As some Tablighi Jamaat members told the author in July 2007, members of Hizb-ut-Tahrir had tried to establish contact with them. But they politely had explained to them that Tablighi Jamaat does not interfere in politics.

According to Dr. Babadjanov, the first Tablighi Jamaat missionaries visited Central Asia not long after the Soviet Union's collapse in 1991. First they targeted the Ferghana Valley. The organization is particularly active today in the Kyrgyzstani part of the Ferghana Valley. But now almost all Central Asian members of Tablighi Jamaat are local residents. Central Asian Tablighi Jamaat followers prefer to wear a Pakistani style of dress, and so they look very exotic in the region (Ferghananews.com, February 13, 2009).

Dr. Sergei Abashin, the chief of the Central Asia department of the Russian Ethnology Institute, told Jamestown on January 5 that the Tablighi Jamaat's activities are today particularly concentrated Kazakhstan and Kyrgyzstan. Due to harsh repressions by Uzbekistan's and Tajikistan's authorities (members of the organization were sentenced to a long imprisonment), the activity of Tablighi Jamaat is very low in these republics. Little information can be collected about Tablighi Jamaat's activity in Turkmenistan, however, according to Dr. Abashin.

Ethnic Kazakhs and Kyrgyz, descendants of nomads, are less religious than Uzbeks and Tajiks. But even in the Kyrgyzstani part of the Ferghana valley, where the ethnic Uzbek diaspora is very numerous, almost all Tablighi Jamaat members are Kyrgyz, whereas most local Hizb ut-Tahrir members are Uzbeks. In fact, in private conversations with the author in July 2007, Tablighi Jamaat missioners specifically noted that they preferred to campaign amongst the Kyrgyz exactly because they are less religious than Uzbeks.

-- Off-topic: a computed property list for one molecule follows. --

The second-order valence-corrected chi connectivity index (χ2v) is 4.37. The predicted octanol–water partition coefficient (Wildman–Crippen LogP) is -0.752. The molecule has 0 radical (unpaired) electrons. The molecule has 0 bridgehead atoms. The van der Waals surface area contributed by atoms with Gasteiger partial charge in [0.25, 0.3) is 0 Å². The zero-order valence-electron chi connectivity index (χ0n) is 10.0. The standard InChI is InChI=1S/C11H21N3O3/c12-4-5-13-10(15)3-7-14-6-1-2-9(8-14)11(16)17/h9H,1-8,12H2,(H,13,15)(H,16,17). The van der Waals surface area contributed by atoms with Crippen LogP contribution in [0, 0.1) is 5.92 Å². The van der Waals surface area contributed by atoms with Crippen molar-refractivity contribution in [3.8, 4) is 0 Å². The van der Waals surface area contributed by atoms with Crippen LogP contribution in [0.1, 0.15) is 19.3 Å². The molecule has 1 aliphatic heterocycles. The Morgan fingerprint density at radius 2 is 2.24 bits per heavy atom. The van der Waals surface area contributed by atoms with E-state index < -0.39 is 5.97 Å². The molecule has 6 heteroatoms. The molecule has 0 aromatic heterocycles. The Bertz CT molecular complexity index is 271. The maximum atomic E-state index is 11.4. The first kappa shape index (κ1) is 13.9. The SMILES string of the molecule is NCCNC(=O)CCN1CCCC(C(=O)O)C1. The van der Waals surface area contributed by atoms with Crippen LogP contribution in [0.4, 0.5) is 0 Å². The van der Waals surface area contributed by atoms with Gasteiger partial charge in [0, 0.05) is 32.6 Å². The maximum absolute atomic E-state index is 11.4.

Tablighi Jamaat's reach is not limited to Central Asia, however, and its members maintain links with like-minded individuals in the Russian Federation. The main regions of Tablighi Jamaat activity in Russia are Tatarstan and Bashkortostan, which are separated from Kazakhstan by Russia's Orenburg oblast (province). Ethnic Tatars constitute 7.6 percent of the population of the Orenburg oblast; Kazakhs make up six percent, while Bashkirs constitute two percent of the total (Russian Federation Census, 2010). The Orenburg oblast is, thus, the interlink between Turkic ethnic groups living in Russia and Central Asia. At the beginning of Perestroika, some Turkic nationalists told the author that due to this Orenburg link, it would be possible to establish "a Greater Turkistan" from Central Asia to Tatarstan.

The Tablighi Jamaat has, indeed, been quite active in the Orenburg oblast since 2010. In September 2012, more than 500 members of the Tablighi Jamaat movement were arrested in Sol-Iletsk district of Orenburg, which borders on Kazakhstan. Among those arrested were two leaders of the Tablighi Jamaat's Orenburg branch. During the search of their homes more than 500 copies of religious books with extremist content were confiscated. The investigation reportedly revealed that Tablighi Jamaat missionaries from the United Arab Emirates, Malaysia and Kazakhstan regularly worked in the district (Interfax, September 17, 2012). Notably, ethnic Kazakhs constitute 26 percent of the Sol-Iletsk district's population, while ethnic Tatars make up ten percent (Russian Federation Census, 2010). It is, therefore, possible to conclude that in recent years, the Tablighi Jamaat has successfully established a continuous zone of operations from the Ferghana Valley all the way to the Turkic regions of Russia.

Copyright notice: © 2010 The Jamestown Foundation